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Standard’s UK smaller cos fund in Spot the Dog list for first time

Nimmo’s fund is surprise entry as it underperforms for three years

Harry Nimmo’s £1.3bn Standard Life Investments UK Smaller Companies fund has been named on the 49-strong Bestinvest Spot the Dog list for the first time after underperforming its benchmark by at least 10 per cent for three years.

This comes as M&GSchroders and Neptune find themselves featuring most frequently in the list with three funds each.

Nimmo’s UK Smaller Companies fund made a relative return of 16 per cent less than its Numis Small Cap ex Investment Trust benchmark, second only to the SF Webb Capital Smaller Companies fund.

Bestinvest managing director Jason Hollands says: “This is a first ever appearance by Standard Life UK Smaller Companies in Spot the Dog. I am sure this will surprise many given the strong reputation of Harry Nimmo and his outstanding long-term record. However, the numbers are the numbers.”

Three M&G funds make up 55 per cent of the £19.55bn assets on the list as Tom Dobell’s £6.7bn M&G Recovery, Randeep Somel’s £3.1bn M&G Global Basics and Aled Smith’s £924m M&G American funds are all named.

Hollands says: “The jury remains out on M&G Global Basics, which saw Randeep Somel appointed as its new manager in November last year following the departure of longstanding manager Graham French.

“Tom Dobell, manager of the M&G Recovery fund, had delivered excellent returns up until the financial crisis but has disappointed for some time now. The brief of the fund is to invest in unloved companies and the approach is inherently long term, but having underperformed in four of the last five 12-month periods, investors’ patience is being seriously tested.”

Giles Money and Simon Webber’s £30.9m Schroders Global Climate Change fund, the £3.2bn Schroder QEP Global Active Value fund and Nathan Gibbs’ Schroder Japan Alpha Plus fund all appear in the kennel.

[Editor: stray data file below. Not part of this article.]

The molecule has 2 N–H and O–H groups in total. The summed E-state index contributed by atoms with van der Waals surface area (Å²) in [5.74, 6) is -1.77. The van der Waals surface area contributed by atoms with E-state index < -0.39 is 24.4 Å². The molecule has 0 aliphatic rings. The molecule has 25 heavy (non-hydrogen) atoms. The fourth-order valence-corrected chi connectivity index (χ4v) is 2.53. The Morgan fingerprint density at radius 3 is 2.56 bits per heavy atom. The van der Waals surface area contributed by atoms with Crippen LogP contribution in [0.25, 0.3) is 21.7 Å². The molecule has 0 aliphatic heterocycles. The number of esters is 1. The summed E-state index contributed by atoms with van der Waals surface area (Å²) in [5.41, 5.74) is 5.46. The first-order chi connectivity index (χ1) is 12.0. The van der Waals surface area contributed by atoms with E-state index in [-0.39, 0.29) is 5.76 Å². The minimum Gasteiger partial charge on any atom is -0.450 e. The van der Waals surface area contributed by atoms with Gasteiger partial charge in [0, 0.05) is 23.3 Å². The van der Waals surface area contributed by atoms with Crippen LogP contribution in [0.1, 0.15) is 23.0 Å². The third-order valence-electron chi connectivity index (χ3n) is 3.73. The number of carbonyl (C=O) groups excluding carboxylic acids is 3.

Robin Geffen’s £508m Neptune Global Equity fund and £2.4m Neptune Global Special Situations fund both feature alongside Ewan Thompson’s £12.1m Neptune Emerging Markets fund.

IMA Global was the sector with the largest number of funds on the dog list with 20 funds, making up 40 per cent of the kennel and 16 per cent of funds in the sector.

The IMA North American sector had the second-largest number of dogs with eight, totalling 13 per cent of the sector. The North American sector’s worst offenders were led by the Investec American fund, which made a return of -26 per cent compared with the S&P 500 benchmark. Not a single Europe ex-UK or UK Equity Income fund was on the dog list.

Bestinvest has drawn attention to the fact previous “long-term offen-der” Scottish Widows Investment Partnership rarely features following its acquisition by Aberdeen Asset Management.

The worst-performing fund on the Spot the Dog list was the SF Webb Smaller Companies Growth fund, which made a relative return of 71 per cent over three years compared with its Numis Small Cap ex Investment Trust benchmark.

Investment Quorum chief executive Lee Robertson says: “From our perspective we do not pay much attention to these kind of lists, however if you are a direct investor, they can be useful as a rough guide though you should still be conducting your own research on top of this.

“With other lists there is an element of tongue in cheek because there are times when you have a list of poorly-performing funds and some of those funds are also on the same firm’s recommended buy list.”

Worst performing “dogs” by sector:

Source: Bestinvest
Sector Fund Three-year return on £100 Relative three-year return %
UK All Companies Swip UK Opportunities 101 -22
UK Smaller Companies SF Webb Smaller Companies Growth 44 -71
Global Emerging Markets FP Hexam Global Emerging Markets 64 -32
Asia Pacific Martin Currie China 89 -14
Global PFS Taube Global 97 -28
North American Investec American 111 -26
Japanese Schroder Japan Alpha Plus 96 -19


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